Complete the following definition of a function MY-INSERT without making further calls
of INSERT and without calling MY-INSERT recursively, in such a way that if N is any real
number and L is any nonempty list of real numbers in ascending order then (MY-INSERT N L)
is equal to (INSERT N L). (defun my-insert (N L)
(let ((X (insert N (cdr L))))
__________________________________
__________________________________ ))
[There are two cases: N may or may not be ≤ (car L). In the former case you do not need to use X,
so if you move that case outside the LET the function will be more efficient.]
E. ISORT is a function that is already defined on venus and euclid; if L is any list of real numbers
then (ISORT L) is a list consisting of the elements of L in ascending order. Complete the
following definition of a function MY-ISORT without making further calls of ISORT and
without calling MY-ISORT recursively, in such a way that if L is any nonempty list of real
numbers then (MY-ISORT L) is equal to (ISORT L).
(defun my-isort (L)
(let ((X (isort (cdr L))))
__________________________________ ))
Hint: You should not have to call any function other than INSERT and CAR.
LISP Assignment 4: Page 3 of 5
IMPORTANT: If you have not yet done problems 15 – 20 of Lisp Assignment 2, do those six
problems before you work on the next two problems!
F. SPLIT-LIST is a function that is already defined on venus and euclid; if L is any list then
(SPLIT-LIST L) returns a list of two lists, in which the first list consists of the 1st, 3rd, 5th, …
elements of L, and the second list consists of the 2nd, 4th, 6th, … elements of L. Examples:
(SPLIT-LIST ( )) = (NIL NIL) (SPLIT-LIST ‘(A B C D 1 2 3 4 5)) = ((A C 1 3 5) (B D 2 4))
(SPLIT-LIST ‘(B C D 1 2 3 4 5)) = ((B D 2 4) (C 1 3 5)) (SPLIT-LIST ‘(A)) = ((A) NIL)
Complete the following definition of a function MY-SPLIT-LIST without making further calls of
SPLIT-LIST and without calling MY-SPLIT-LIST recursively, in such a way that if L is any
nonempty list then (MY-SPLIT-LIST L) is equal to (SPLIT-LIST L).
(defun my-split-list (L)
(let ((X (split-list (cdr L))))
__________________________________ ))
G. PARTITION is a function that is already defined on venus and euclid; if L is a list of real
numbers and P is a real number then (PARTITION L P) returns a list whose CAR is a list of the
elements of L that are strictly less than P, and whose CADR is a list of the other elements of L.
Each element of L must appear in the CAR or CADR of (PARTITION L P), and should appear
there just as many times as in L. Examples: (PARTITION ‘(7 5 3 2 1 5) 1) = (NIL (7 5 3 2 1 5))
(PARTITION ‘(4 0 5 3 1 2 4 1 4) 4) = ((0 3 1 2 1) (4 5 4 4)) (PARTITION ( ) 9) = (NIL NIL)
Complete the following definition of a function MY-PARTITION without making further calls
of PARTITION and without calling MY-PARTITION recursively, in such a way that if L is any
nonempty list of real numbers and P is a real number then (MY-PARTITION L P) is equal to
(PARTITION L P). (defun my-partition (L P)
(let ((X (partition (cdr L) P)))
___________________________________________
___________________________________________ ))
There are two cases: (car L) may or may not be less than P.
SECTION 2 (Main Problems)
Your solutions to the following problems will count a total of 2% towards your grade if the grade is
computed using rule A. Note that a working solution to each of problems 1 – 7 can be obtained
from a solution to the corresponding one of problems A – G by changing the name of the function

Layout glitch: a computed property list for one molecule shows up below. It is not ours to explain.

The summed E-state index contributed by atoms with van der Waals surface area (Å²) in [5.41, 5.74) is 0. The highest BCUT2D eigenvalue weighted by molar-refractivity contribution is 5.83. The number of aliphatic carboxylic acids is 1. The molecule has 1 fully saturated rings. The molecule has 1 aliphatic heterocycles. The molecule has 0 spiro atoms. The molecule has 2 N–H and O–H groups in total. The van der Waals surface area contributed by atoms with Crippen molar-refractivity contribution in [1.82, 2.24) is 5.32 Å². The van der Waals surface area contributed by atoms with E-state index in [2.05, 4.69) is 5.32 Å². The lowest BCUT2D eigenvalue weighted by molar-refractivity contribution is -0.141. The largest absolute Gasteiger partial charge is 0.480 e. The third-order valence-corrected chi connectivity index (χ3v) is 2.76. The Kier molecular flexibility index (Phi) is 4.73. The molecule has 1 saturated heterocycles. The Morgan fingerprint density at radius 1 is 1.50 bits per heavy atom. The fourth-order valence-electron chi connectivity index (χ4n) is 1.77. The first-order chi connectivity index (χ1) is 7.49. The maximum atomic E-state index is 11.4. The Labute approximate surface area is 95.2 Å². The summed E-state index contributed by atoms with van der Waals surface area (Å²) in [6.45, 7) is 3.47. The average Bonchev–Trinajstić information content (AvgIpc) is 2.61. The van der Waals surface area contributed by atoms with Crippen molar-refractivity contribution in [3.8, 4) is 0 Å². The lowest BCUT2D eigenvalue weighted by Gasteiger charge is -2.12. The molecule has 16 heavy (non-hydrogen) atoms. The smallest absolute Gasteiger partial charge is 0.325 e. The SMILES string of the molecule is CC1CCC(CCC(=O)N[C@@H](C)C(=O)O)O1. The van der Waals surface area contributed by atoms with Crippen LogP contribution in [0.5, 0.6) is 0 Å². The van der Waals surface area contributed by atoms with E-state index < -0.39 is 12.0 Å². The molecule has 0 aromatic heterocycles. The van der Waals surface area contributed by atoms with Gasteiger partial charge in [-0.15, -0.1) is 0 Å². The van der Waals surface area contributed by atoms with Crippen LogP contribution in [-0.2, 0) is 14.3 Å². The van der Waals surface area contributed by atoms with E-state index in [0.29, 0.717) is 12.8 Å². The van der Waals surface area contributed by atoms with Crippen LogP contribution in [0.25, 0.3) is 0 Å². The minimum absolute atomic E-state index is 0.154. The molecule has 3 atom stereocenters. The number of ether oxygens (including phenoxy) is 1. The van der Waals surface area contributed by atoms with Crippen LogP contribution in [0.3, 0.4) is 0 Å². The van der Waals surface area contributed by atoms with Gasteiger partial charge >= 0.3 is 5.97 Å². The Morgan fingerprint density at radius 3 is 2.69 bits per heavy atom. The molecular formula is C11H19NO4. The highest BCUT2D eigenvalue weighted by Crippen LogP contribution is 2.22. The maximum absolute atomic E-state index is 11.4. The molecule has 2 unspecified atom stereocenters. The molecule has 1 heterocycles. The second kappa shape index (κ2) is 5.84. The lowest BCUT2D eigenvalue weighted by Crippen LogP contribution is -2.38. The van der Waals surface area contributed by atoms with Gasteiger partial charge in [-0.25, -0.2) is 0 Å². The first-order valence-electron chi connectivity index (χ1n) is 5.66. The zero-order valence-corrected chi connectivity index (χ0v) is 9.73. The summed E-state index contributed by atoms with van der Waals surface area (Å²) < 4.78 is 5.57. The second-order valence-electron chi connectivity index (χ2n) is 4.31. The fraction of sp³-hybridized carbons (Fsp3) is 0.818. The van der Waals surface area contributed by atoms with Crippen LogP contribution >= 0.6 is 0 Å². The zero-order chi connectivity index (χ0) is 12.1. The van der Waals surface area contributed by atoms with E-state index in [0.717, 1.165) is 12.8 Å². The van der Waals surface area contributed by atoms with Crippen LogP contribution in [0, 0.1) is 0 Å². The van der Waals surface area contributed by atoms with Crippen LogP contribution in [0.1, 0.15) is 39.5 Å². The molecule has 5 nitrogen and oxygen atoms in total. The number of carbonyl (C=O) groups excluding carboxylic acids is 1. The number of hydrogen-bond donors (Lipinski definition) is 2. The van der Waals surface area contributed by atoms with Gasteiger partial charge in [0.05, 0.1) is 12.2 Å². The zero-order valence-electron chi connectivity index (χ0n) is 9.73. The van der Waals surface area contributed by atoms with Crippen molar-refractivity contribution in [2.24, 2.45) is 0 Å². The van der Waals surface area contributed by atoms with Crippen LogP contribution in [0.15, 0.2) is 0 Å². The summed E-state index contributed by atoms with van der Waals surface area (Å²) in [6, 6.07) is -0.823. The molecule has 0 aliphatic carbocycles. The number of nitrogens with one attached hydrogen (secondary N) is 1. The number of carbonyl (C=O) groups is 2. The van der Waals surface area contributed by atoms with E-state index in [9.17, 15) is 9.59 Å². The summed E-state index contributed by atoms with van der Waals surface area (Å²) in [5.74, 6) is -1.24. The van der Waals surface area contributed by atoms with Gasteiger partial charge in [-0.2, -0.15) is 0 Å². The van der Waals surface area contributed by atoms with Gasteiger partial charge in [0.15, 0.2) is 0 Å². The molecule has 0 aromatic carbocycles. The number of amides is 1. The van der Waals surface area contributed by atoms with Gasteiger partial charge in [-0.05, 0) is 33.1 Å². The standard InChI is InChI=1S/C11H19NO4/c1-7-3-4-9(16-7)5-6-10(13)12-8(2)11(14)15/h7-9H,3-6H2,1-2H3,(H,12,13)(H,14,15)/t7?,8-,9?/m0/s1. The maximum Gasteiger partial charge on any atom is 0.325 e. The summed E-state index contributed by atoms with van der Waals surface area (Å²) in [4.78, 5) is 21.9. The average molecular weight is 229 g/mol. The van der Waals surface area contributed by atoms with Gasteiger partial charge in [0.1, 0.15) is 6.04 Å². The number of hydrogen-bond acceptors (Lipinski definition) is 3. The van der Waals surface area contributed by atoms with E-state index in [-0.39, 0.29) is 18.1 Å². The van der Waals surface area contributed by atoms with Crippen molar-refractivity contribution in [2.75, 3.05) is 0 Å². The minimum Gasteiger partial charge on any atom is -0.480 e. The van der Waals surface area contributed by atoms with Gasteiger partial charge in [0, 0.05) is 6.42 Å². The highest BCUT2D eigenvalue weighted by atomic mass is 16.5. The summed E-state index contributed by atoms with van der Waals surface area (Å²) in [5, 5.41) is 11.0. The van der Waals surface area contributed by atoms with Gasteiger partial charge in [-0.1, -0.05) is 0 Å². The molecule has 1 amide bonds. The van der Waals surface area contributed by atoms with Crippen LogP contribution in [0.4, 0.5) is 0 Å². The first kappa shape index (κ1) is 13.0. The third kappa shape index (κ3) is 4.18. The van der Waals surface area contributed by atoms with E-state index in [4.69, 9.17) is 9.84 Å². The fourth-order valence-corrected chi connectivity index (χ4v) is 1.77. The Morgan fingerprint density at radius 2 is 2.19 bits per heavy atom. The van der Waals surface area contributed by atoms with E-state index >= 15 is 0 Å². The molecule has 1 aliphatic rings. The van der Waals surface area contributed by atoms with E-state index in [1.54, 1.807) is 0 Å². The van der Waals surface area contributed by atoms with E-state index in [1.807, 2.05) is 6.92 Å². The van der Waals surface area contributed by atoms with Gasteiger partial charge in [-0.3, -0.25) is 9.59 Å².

MY-FUNC to FUNC and adding appropriate base case code, without changing the LET block. [The
resulting definition of FUNC will be correct because it has the following property: In all non-base
cases where FUNC’s recursive call returns the correct result, FUNC returns the same result as
MY-FUNC. Assuming your definition of MY-FUNC is correct, this property implies FUNC returns
the correct result whenever FUNC’s recursive call returns the correct result, which in turn implies
FUNC never returns an incorrect result if your base case code is correct.] But if you solve a problem
this way then any cases that do not need to use the LET’s local variable should be moved out of the
LET, and the LET should be eliminated if the value of its local variable is never used more than once.
Note 1: On euclid and venus, when you LOAD a function definition for any of problems 1 – 7, your function will replace the
predefined function that has the same name (and Clisp will issue a WARNING that the predefined function has been
redefined). It follows, for example, that if your definition of SUM for problem 1 is wrong then, after you LOAD your
definition of SUM, your definition of MY-SUM for problem A may stop working even if that definition is correct
because MY-SUM calls SUM.
Note 2: You may use ENDP or NULL to test whether a list is empty. Recall that (ENDP L) returns the same result as (NULL L)
if the value of L is a list. (But evaluation of (ENDP L) produces an error if the value of L is an atom other than NIL.)
1. Define a recursive function SUM with the properties stated in problem A. Note that whereas NIL is
not a valid argument of MY-SUM, NIL is a valid argument of SUM.
LISP Assignment 4: Page 4 of 5
2. Define a recursive function NEG-NUMS with the properties stated in problem B. Note that NIL
is a valid argument of NEG-NUMS.
3. Define a recursive function INC-LIST-2 with the properties stated in problem C. Note that the first
argument of INC-LIST-2 may be NIL.
4. Define a recursive function INSERT with the properties stated in problem D. Note that the second
argument of INSERT may be NIL.
5. Define a recursive function ISORT with the properties stated in problem E. Hint: In your definition of
ISORT you should not have to call any function other than ISORT itself, INSERT, CAR, CDR, and
ENDP or NULL. (An IF or COND form is not considered to be a function call, and will be needed.)
6. Define a recursive function SPLIT-LIST with the properties stated in problem F.
7. Define a recursive function PARTITION with the properties stated in problem G.